For many, a slim, strong, healthy body—and the ability to maintain it—is the holy grail. And with Thanksgiving stuffing just past and New Year's resolutions on the horizon, publishers are banking on this interest at a time when the Centers for Disease Control and Prevention reports that about one-third of U.S. adults are obese, and CBS Sunday Morning notes that Americans spent $60 billion last year in the weight-loss quest. (Said the segment's reporter: "Nobody wants to hear [about healthful eating] when it's so much easier to reach for the latest bestseller."), but books are part of what American's spend their money on, looking for experts with results-oriented plans.
"Because so much information—both sound and suspect—is available online, niche topics have become far less enticing than more comprehensive approaches," says S&S associate editor Kate Ankofski. "And with so many voices competing for authority, platform is vital." Coming next month is The Life You Want: Get Motivated, Lose Weight, and Be Happy by Bob Greene, Oprah's fitness guru and author of the bestselling Best Life series (see our "Why I Write" by Greene, p. 21).
In January Sterling presents The New Sonoma Diet, an update of the 2005 title that's sold more than half a million copies. Author Connie Guttersen, a registered dietitian, says that while she didn't plan to write another book, she was inspired when readers reported a whole-health shift: "While [they] were excited about losing weight, they were most excited about their increased energy levels and their family's improved eating habits," she says. With 50% new information, the update includes recipes analyzed with a weighted glycemic index, which ranks foods based on how quickly they cause a rise in blood sugar. Guttersen has also incorporated a time-saving "cook once, eat twice" strategy.
Another 2010 version of a past bestseller is the revised edition of The Paleo Diet and the new Paleo Diet Cookbook by Loren Cordain, a Colorado State University professor whose plan centers around nonstarchy vegetables, fresh fruit, and lean meats and fish. "Loren's research validates the immense weight-loss and general health benefits of eating the way our paleolithic ancestors ate," says Wiley executive editor Thomas W. Miller. "The word ‘Paleo' has entered the average consumer's vocabulary."
According to Grand Central executive editor Diana Baroni, "Readers want to lose weight and they want to be healthy, but are still searching for simple eating plans and cooking tips that can work for their lifestyles." Coming in April is GCP's The Now Eat This! Diet by James Beard–award-winning chef Rocco DiSpirito, the follow-up to his bestselling Now Eat This! which has sold more than 250,000 copies. DiSpirito offers more than 80 new recipes for popular foods like macaroni and cheese and BBQ pork chops, as well as a two-week plan for dropping 10 pounds.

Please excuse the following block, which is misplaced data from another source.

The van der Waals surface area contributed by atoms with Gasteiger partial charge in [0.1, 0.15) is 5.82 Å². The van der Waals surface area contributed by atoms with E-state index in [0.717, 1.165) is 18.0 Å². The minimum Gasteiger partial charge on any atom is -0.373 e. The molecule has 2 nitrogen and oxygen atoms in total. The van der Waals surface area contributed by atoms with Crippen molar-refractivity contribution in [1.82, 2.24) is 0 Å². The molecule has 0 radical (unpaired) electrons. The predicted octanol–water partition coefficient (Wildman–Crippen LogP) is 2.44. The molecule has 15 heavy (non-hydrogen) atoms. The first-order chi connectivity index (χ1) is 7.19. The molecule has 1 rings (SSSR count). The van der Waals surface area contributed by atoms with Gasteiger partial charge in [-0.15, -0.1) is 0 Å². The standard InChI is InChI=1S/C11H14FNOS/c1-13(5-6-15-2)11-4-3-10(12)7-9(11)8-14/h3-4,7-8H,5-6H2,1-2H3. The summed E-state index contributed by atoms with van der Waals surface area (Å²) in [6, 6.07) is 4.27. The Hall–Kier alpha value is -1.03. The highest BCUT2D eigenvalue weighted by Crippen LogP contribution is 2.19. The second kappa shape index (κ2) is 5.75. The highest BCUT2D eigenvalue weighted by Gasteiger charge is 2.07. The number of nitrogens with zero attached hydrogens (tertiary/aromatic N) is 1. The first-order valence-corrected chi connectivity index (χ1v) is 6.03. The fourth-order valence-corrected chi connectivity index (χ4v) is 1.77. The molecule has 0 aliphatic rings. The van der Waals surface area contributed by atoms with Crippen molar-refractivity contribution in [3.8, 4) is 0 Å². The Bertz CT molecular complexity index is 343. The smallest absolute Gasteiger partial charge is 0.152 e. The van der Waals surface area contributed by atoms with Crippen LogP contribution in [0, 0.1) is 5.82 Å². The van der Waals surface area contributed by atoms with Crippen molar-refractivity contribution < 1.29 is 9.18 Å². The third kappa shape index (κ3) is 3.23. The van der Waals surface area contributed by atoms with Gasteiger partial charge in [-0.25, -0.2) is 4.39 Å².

Dr. Timothy Harlan—chef, Emmy-winning TV personality, and medical director at Tulane University's School of Medicine—is the author of Just Tell Me What to Eat (Da Capo Lifelong, Apr.). Harlan, aka Dr. Gourmet, offers an eight-week plan that includes recipes like seared halibut with basil oil and even fettuccine Alfredo. Says senior publicity director Lissa Warren, "As a doctor, he understands that feelings of deprivation are often the greatest obstacle faced by those switching to a healthy lifestyle and gets that people feel overwhelmed by all the info that's out there about what's good for you and what isn't—and as a chef, he knows how to devise meals that are satisfying and flavorful."
Eating Clean, Green, and Lean
As we broaden our understanding of the nutritional benefits of fruits, vegetables, and whole grains, experts are responding to consumer interest in diets that use these foods as a foundation—or even, as in some cases, at the exclusion of all others. "While readers have always looked for the magic bullet or the quick fix," says Avery Books v-p and editorial director, Megan Newman, "I will say that the trend toward veganism and cutting out gluten does point to a greater consciousness toward healthier eating."
Kyle Books's first U.S. foray into the diet and fitness category is The Clean & Lean Diet, designed by James Duigan, a personal trainer who counts supermodel Elle Macpherson among his celebrity clients. "I really thought it would cross over well," says publisher Anja Schmidt. "Everyone believes that supermodels and actors have these secrets that keep them beautiful and in shape, but it's all about clean and lean living."